In Texas, you must undergo hundreds of hours of instruction and have a license to be a barber. A bartender must complete an accredited training course to pour drinks statewide. But to start a debt collection agency, all that is needed is cheap and easy to acquire surety bond.
The only requirements to operate as a debt collector are obtaining a $10,000 surety bond and filing it with the Texas Secretary of State. This requirement is not for each person acting as a collector but for each company. Hundreds of people can work under just one bond.
There is no training required to work as a Texas debt collector and no background check is required. Felons are free to work as debt collectors in Texas.
Texas debt collectors do not have to register anywhere so it is impossible to know how many exist. However, their numbers can be estimated by the number of active bonds on file with the Texas Secretary of State. As of March 2021, there are 2300+ active debt collector bonds.
Breaking the Texas Debt Collection Act is technically a misdemeanor criminal offense but the maximum penalty is only $500, no matter how egregious the conduct. And I am not aware of any debt collector ever being prosecuted for violating the TDCA.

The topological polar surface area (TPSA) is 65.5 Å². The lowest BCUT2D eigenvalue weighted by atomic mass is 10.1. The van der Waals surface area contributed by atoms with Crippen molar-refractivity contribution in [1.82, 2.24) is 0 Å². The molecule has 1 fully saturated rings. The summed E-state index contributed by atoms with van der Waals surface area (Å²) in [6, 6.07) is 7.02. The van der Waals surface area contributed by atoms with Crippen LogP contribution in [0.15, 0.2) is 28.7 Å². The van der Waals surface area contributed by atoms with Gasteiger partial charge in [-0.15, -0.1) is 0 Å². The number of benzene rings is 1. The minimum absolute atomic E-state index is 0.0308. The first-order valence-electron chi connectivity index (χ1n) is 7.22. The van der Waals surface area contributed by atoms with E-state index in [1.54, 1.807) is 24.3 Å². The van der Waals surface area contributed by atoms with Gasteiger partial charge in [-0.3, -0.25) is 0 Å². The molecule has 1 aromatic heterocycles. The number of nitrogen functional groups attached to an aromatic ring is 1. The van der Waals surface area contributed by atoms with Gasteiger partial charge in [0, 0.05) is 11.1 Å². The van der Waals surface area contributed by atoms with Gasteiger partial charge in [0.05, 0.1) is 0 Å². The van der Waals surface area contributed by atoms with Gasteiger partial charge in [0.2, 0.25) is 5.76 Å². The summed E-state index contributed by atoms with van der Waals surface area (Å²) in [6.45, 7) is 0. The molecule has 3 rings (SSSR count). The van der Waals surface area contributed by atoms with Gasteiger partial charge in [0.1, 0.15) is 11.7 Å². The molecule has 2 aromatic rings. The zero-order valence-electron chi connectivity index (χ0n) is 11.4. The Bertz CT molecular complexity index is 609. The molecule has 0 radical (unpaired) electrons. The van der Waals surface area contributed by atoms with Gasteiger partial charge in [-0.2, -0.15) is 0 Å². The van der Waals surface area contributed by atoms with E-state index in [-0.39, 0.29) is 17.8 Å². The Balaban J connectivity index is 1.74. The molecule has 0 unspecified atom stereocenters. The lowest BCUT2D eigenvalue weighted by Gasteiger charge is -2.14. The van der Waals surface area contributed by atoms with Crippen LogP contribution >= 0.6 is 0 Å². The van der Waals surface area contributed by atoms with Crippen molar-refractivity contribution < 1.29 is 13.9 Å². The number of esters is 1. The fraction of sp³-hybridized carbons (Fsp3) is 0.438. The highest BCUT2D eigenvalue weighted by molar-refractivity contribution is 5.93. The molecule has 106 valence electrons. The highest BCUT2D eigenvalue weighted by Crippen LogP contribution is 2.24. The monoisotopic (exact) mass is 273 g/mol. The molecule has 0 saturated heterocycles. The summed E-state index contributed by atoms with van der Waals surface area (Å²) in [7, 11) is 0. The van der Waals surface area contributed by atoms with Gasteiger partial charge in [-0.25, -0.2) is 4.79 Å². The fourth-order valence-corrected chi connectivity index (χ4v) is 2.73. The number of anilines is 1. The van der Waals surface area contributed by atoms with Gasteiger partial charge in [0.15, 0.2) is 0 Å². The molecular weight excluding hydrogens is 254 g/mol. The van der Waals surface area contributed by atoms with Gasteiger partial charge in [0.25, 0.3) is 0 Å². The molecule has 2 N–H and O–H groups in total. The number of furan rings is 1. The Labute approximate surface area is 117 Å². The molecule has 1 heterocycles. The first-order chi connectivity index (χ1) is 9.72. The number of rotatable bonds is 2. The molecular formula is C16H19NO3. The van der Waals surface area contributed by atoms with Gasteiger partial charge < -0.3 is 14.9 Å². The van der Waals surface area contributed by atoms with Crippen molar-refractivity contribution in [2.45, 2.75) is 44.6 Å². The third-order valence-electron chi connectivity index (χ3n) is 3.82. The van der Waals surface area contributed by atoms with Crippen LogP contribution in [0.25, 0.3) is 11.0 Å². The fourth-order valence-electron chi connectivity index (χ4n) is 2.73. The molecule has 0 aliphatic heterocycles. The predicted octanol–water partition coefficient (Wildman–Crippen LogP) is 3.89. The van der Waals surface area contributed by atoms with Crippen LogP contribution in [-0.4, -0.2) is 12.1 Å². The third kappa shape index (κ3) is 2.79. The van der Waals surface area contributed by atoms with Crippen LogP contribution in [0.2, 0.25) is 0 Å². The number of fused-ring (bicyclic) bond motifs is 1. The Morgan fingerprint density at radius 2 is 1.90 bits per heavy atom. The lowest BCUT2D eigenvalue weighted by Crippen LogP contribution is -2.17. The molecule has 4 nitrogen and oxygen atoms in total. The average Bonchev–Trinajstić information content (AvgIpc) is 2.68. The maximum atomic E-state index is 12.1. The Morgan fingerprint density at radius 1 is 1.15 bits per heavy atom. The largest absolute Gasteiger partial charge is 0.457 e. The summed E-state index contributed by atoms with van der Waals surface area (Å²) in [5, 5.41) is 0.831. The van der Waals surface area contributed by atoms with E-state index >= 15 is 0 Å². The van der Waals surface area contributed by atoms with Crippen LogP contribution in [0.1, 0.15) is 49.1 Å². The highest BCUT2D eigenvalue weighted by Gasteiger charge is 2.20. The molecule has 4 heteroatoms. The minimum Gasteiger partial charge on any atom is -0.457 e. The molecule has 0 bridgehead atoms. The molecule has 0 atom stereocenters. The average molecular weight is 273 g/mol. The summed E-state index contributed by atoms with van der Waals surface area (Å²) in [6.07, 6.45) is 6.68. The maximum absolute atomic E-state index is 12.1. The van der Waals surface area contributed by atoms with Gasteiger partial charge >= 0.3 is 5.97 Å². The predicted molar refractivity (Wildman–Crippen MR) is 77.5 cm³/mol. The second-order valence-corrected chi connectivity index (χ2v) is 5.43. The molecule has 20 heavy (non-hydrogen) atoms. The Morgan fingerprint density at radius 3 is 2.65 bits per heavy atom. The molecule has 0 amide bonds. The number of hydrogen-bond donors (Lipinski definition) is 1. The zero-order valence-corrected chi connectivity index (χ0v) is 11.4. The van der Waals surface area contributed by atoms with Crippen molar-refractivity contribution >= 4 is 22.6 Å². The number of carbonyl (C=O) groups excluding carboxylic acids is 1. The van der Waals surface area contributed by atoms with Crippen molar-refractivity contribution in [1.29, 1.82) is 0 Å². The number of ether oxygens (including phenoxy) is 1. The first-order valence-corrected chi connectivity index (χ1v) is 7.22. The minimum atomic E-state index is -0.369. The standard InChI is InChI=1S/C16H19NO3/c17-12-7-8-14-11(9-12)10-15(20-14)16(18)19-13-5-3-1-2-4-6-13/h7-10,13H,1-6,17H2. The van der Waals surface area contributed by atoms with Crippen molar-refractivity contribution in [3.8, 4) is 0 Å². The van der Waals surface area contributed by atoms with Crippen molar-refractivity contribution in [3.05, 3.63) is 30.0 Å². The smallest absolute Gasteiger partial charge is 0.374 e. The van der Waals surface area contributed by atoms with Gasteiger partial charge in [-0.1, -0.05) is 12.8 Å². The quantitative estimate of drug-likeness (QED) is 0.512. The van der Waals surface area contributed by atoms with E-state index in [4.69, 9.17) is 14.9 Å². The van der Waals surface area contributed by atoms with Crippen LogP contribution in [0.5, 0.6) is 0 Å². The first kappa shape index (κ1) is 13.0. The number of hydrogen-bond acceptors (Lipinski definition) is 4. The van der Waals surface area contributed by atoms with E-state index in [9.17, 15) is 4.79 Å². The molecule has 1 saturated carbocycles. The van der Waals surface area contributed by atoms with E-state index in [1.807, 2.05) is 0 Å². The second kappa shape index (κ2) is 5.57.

The Attorney General of Texas has a Consumer Protection division. The AG does important work but they are spread too thin to deal with even a small portion of the complaints and tips sent their way.
The only real deterrent to unlawful behavior by debt collectors is private attorneys who file civil cases against them. Even then, many predatory debt collectors can violate the law for years between being sued. Only about 7,000 Fair Debt Collection Practices Act cases were filed in federal court in 2020, down about 18% from 2019. The numbers are down not because debt collectors are following the law better but because it is getting harder to sue them.
With so little regulation, and so little protection for consumers, debt collectors make money by breaking the law than following it.